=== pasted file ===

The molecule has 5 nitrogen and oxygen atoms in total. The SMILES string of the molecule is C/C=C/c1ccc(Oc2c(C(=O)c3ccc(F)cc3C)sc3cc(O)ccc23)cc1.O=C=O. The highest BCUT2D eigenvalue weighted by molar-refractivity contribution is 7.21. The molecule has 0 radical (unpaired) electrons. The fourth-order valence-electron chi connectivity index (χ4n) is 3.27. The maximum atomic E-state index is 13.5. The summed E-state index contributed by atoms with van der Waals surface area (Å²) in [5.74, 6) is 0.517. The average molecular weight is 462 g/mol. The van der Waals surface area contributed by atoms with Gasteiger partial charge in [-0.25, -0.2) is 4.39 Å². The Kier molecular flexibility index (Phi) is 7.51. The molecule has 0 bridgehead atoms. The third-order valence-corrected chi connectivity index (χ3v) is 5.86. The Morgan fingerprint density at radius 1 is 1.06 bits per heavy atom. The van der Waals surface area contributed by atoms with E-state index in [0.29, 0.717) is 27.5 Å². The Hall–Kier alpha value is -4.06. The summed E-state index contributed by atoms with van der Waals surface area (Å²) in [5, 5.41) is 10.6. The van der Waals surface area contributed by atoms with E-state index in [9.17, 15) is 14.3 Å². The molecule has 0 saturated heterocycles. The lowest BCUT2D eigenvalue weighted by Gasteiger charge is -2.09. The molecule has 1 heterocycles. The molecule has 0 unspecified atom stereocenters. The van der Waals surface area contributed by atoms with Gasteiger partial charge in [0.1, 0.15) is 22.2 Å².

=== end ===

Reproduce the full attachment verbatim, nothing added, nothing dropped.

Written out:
The molecule has 5 nitrogen and oxygen atoms in total. The SMILES string of the molecule is C/C=C/c1ccc(Oc2c(C(=O)c3ccc(F)cc3C)sc3cc(O)ccc23)cc1.O=C=O. The highest BCUT2D eigenvalue weighted by molar-refractivity contribution is 7.21. The molecule has 0 radical (unpaired) electrons. The fourth-order valence-electron chi connectivity index (χ4n) is 3.27. The maximum atomic E-state index is 13.5. The summed E-state index contributed by atoms with van der Waals surface area (Å²) in [5.74, 6) is 0.517. The average molecular weight is 462 g/mol. The van der Waals surface area contributed by atoms with Gasteiger partial charge in [-0.25, -0.2) is 4.39 Å². The Kier molecular flexibility index (Phi) is 7.51. The molecule has 0 bridgehead atoms. The third-order valence-corrected chi connectivity index (χ3v) is 5.86. The Morgan fingerprint density at radius 1 is 1.06 bits per heavy atom. The van der Waals surface area contributed by atoms with E-state index in [0.29, 0.717) is 27.5 Å². The Hall–Kier alpha value is -4.06. The summed E-state index contributed by atoms with van der Waals surface area (Å²) in [5, 5.41) is 10.6. The van der Waals surface area contributed by atoms with E-state index in [9.17, 15) is 14.3 Å². The molecule has 0 saturated heterocycles. The lowest BCUT2D eigenvalue weighted by Gasteiger charge is -2.09. The molecule has 1 heterocycles. The molecule has 0 unspecified atom stereocenters. The van der Waals surface area contributed by atoms with Gasteiger partial charge in [0.1, 0.15) is 22.2 Å².